For die-bonding the photodiode chip thus processed using Sn as the solder, the package to be bonded is heated to 250° C. and the chip with the solder layer 66 attached thereto is aligned to the pad and die-bonded thereto. At this time, no other solder is necessary because the solder layer 66 on the underside of the chip is melted temporarily and then solidified to fix them securely.
In experiments, the photodiode chip was die-bonded most satisfactorily when the thickness of Sn plating was 5-10 μm. When the thickness of the Sn plating was 5 μm or less, the bonding strength varied and was unstable. When the thickness of the Sn plating was 10 μm or more, the Sn solder overflowed and varied. Therefore, while the optimum range of the plating thickness depends upon the kind of the solder material, the plating thickness in the range 5-10 μm is generally most satisfactory.
In the present invention, the solder layer is provided on the chip side. The chip is die-bonded to the substrate of the package by the solder layer. The substrate and the package may be arbitrary in the kind of material and the shape.
FIG. 28 is a sectional view showing the structure in which said photodiode chip is mounted to a flat type package using the sapphire substrate 21 of FIGS. 8 and 9 produced through the steps shown in FIGS. 22 to 25. The optical device chip of FIG. 27 is placed directly (without using new solder) on the die bonding pad 23 and die-bonded thereto to securely attach the n-side electrode 65 and the pad 23 thereto. The p-side electrode 64 is wire-bonded to the pad 28 by the wire 30. The light passes through the sapphire substrate 21 and the opening 24 of the pad 23, and reaches the light receiving surface 67. In this structure, there is no overflow or dislocation of the solder layer 66.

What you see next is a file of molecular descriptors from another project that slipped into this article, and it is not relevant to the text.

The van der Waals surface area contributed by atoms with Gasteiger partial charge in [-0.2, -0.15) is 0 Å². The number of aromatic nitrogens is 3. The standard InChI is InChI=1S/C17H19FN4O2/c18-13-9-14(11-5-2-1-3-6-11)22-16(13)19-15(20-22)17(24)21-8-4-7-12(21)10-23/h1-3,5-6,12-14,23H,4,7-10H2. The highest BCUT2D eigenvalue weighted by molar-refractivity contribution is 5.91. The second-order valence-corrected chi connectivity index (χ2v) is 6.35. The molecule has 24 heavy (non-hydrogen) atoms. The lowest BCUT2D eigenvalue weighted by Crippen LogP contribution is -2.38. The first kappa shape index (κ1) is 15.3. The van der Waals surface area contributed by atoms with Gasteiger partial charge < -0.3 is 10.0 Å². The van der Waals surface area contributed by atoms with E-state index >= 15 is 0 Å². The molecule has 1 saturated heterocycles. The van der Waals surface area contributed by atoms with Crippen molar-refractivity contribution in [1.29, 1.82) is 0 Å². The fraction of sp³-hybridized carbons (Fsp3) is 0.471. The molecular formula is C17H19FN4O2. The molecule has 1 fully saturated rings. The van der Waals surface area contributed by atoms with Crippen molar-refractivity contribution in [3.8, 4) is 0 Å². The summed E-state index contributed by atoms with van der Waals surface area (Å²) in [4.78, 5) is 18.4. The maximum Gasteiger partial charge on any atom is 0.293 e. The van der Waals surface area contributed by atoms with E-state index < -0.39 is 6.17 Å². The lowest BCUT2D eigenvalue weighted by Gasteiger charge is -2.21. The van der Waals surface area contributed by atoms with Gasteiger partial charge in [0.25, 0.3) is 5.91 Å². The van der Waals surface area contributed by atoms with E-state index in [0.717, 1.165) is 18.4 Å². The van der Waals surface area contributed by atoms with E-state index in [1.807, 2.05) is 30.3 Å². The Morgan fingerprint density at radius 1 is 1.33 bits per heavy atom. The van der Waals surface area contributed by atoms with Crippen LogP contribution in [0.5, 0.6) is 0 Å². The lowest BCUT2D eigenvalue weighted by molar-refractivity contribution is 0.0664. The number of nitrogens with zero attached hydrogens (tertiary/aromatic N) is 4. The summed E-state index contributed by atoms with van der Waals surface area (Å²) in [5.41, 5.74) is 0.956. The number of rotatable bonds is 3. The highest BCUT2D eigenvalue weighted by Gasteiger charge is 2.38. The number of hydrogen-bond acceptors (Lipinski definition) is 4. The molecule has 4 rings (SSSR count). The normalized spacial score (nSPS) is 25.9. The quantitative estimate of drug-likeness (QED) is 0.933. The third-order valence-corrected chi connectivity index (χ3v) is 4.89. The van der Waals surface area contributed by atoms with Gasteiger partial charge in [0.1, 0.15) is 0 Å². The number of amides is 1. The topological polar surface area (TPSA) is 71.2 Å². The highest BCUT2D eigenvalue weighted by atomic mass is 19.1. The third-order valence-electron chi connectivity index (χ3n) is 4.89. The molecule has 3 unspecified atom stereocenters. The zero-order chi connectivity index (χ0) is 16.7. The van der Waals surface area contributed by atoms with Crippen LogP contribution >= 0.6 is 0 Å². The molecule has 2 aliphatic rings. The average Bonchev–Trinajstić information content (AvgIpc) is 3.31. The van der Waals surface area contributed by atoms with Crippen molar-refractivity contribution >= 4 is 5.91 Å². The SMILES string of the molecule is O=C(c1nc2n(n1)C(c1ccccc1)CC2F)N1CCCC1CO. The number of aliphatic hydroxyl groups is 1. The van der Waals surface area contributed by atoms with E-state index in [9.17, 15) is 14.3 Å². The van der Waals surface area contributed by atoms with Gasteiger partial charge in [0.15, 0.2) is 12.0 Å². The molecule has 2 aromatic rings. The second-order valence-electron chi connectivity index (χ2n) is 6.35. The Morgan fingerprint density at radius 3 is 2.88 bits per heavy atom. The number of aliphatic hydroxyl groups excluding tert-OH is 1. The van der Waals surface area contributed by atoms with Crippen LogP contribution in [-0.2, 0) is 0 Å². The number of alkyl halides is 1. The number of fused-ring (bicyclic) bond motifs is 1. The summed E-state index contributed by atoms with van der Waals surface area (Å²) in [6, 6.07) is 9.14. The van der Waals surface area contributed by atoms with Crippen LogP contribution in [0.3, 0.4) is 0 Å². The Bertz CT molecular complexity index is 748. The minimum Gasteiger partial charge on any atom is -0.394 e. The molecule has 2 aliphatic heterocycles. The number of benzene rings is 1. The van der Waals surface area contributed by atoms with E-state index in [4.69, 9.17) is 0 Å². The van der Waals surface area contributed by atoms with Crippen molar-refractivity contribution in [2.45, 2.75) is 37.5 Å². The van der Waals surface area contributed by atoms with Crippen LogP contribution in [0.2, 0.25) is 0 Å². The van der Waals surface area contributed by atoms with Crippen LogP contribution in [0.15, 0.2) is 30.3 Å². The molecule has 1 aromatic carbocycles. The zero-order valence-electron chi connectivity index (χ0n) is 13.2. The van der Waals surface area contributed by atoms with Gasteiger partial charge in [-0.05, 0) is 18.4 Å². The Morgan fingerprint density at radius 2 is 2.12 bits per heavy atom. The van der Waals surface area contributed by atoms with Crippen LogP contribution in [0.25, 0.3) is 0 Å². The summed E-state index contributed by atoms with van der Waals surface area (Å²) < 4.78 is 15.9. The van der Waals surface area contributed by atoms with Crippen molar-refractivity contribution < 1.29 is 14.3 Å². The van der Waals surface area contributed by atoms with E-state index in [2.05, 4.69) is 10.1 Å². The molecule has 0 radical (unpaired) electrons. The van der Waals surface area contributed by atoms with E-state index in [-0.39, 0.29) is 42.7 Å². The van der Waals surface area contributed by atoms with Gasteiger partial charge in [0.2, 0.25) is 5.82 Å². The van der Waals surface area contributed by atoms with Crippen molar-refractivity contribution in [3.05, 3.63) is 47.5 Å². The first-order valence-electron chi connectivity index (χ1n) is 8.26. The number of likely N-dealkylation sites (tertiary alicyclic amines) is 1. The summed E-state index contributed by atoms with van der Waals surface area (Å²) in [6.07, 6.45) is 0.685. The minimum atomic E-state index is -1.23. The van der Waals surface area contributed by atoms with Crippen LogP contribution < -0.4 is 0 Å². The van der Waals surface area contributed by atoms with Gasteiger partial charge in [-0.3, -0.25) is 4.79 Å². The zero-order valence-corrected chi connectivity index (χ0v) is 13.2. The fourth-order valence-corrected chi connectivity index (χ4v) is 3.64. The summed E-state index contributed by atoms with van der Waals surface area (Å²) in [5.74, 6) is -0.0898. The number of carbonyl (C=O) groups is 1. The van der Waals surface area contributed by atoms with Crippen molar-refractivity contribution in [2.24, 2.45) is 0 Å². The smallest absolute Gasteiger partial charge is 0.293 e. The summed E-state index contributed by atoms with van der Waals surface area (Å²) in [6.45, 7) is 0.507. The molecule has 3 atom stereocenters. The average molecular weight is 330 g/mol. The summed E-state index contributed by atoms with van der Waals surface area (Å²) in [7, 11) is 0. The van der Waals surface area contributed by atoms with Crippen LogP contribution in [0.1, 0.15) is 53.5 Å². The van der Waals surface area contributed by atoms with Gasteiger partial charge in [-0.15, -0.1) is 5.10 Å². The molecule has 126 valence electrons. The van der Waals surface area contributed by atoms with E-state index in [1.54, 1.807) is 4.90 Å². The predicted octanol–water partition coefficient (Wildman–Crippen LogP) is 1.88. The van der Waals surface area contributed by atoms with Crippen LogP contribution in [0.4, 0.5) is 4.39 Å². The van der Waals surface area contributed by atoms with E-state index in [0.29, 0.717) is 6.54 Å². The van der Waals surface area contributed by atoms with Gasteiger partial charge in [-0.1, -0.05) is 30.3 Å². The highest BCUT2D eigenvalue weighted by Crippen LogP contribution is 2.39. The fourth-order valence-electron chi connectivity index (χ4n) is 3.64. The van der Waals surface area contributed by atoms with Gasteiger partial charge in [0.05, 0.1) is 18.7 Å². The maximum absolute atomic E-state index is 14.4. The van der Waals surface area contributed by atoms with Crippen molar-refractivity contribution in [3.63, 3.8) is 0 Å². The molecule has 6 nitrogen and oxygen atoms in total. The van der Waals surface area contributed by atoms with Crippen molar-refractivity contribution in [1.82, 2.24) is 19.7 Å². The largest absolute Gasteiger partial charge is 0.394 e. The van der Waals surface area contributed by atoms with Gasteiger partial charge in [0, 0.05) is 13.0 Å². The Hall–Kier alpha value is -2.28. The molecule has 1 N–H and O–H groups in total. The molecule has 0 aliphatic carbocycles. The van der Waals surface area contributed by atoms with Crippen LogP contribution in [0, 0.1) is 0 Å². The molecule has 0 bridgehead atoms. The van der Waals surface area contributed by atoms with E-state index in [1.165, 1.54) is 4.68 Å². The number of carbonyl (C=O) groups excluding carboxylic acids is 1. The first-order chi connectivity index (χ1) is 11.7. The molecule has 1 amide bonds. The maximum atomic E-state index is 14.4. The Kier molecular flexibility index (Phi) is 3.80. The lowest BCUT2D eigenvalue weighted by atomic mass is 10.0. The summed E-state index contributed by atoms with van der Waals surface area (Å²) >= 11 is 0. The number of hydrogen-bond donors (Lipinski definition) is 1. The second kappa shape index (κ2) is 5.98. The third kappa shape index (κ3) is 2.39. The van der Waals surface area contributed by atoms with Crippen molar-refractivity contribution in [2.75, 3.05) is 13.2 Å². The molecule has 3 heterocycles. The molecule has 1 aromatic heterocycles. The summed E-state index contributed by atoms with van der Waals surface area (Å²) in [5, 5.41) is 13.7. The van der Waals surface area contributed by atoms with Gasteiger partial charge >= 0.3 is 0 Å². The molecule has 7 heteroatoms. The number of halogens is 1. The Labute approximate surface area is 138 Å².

FIG. 29 is a sectional view showing the structure in which said photodiode chip is mounted to a ceramic substrate type package shown in FIG. 17. Wire bonding, leads and the external shape of the package are not shown because they can be selected arbitrarily. In FIG. 29, the ceramic substrate is not provided with solder, but the solder layer 66 on the chip side functions as the solder to securely attach the chip to the pad 42.
While the present invention has been described hereinabove with reference to specific applications, it will be understood that the present invention is applicable to any of all optical devices such as planar type photodiode, avalanche photodiodes (APD) and further to packaging of plane light transmission type light transmitting diode and plane light transmission type laser diodes.